[ZZZ POWER] Less sleep makes people less likely to help others
Sleep loss - whether it’s a night of sleep deprivation, natural sleep variation, or just a single hour of sleep lost for a whole society (i.e., daylight saving time) - can cause people to withdraw their decision to help others in need, according o a recent study from the University of California, Berkeley. The study shows that this behavior is associated with reduced activity in the prosocial cognitive network of the brain.
Replicated across three different experiments, the researchers examined how sleep loss affects the willingness to help others. First, individual willingness to help others and brain activity were assessed through a self-reported altruism questionnaire after a night of normal sleep and after a night of sleep deprivation, and these individuals had their brain activity assessed using fMRI imaging.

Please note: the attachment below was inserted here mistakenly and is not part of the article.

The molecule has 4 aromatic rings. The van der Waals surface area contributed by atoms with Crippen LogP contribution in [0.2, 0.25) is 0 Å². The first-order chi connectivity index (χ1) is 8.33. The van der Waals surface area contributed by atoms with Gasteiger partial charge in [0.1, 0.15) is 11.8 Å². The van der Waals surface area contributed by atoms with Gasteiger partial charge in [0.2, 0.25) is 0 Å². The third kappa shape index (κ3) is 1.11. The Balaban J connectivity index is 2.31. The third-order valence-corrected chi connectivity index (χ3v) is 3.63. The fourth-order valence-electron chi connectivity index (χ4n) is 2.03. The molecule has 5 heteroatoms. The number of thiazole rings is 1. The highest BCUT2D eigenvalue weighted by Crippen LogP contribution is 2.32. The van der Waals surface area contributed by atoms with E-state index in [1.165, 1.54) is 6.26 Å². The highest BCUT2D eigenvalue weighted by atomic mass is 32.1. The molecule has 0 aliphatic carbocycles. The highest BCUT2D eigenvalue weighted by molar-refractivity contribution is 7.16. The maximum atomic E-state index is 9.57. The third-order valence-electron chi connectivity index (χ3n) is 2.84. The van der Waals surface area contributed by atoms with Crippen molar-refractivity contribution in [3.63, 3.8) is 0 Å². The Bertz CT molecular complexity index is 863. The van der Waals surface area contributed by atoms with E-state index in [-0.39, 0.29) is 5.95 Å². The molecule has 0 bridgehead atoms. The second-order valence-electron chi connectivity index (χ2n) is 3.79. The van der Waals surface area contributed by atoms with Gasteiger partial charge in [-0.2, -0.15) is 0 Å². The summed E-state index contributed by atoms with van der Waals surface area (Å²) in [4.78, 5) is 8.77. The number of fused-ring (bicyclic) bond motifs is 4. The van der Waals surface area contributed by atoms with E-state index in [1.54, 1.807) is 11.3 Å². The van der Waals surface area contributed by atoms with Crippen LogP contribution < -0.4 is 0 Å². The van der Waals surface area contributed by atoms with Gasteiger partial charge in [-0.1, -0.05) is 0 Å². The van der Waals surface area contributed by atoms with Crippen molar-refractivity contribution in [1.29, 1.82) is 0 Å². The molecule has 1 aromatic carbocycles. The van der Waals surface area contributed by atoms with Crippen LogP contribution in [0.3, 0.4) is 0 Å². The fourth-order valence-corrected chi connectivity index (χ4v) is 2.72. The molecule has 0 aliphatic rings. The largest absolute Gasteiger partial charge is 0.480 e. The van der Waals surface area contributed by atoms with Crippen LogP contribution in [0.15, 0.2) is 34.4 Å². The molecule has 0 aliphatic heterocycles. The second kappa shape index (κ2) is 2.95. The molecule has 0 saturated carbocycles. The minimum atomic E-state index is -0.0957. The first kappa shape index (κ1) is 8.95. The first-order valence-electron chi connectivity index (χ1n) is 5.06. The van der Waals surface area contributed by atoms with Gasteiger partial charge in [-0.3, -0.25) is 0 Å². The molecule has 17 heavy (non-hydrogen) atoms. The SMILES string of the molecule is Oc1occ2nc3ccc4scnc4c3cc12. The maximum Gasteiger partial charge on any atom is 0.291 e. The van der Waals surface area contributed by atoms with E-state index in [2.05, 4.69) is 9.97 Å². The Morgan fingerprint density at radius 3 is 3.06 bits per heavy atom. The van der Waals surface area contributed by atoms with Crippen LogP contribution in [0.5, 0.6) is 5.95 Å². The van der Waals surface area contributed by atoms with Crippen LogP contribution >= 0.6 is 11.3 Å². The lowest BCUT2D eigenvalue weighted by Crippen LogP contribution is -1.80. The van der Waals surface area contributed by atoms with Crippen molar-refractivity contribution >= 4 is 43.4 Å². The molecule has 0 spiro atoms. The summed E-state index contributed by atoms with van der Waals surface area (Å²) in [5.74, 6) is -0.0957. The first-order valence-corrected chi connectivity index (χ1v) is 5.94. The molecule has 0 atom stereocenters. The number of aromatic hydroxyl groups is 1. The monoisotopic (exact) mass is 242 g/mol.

Second, a group of people completed the altruism questionnaire after keeping sleep diaries evaluating sleep quality and quantity.
Third, donations in the US were determined in the weeks before and after losing an hour of sleep due to daylight saving time.
The fMRI showed that sleep deprivation dampened activity in the social cognition brain network known to be more active during pro-social behaviors. Overall, this impairment was associated with less self-reported desire to help others in the first two experiments. It also was associated with less actual monetary help in the third experiment, which found a 10% drop in donation amounts after the loss of an hour of sleep.
The study indicates that altruistic acts, such as drives to help victims of natural disasters or war, can be hampered by even minor reductions in a society’s sleep. On the flip side, asking people for help or timing donation drives to periods of adequate sleep could make them more effective. The findings highlight adequate sleep as a modifiable factor to promote greater helping.
The authors quote Muhammad Ali: “Service to others is the rent you pay for your room here on earth.”
To download the study, “Sleep loss leads to the withdrawal of human helping across individuals, groups, and large-scale societies,” click here
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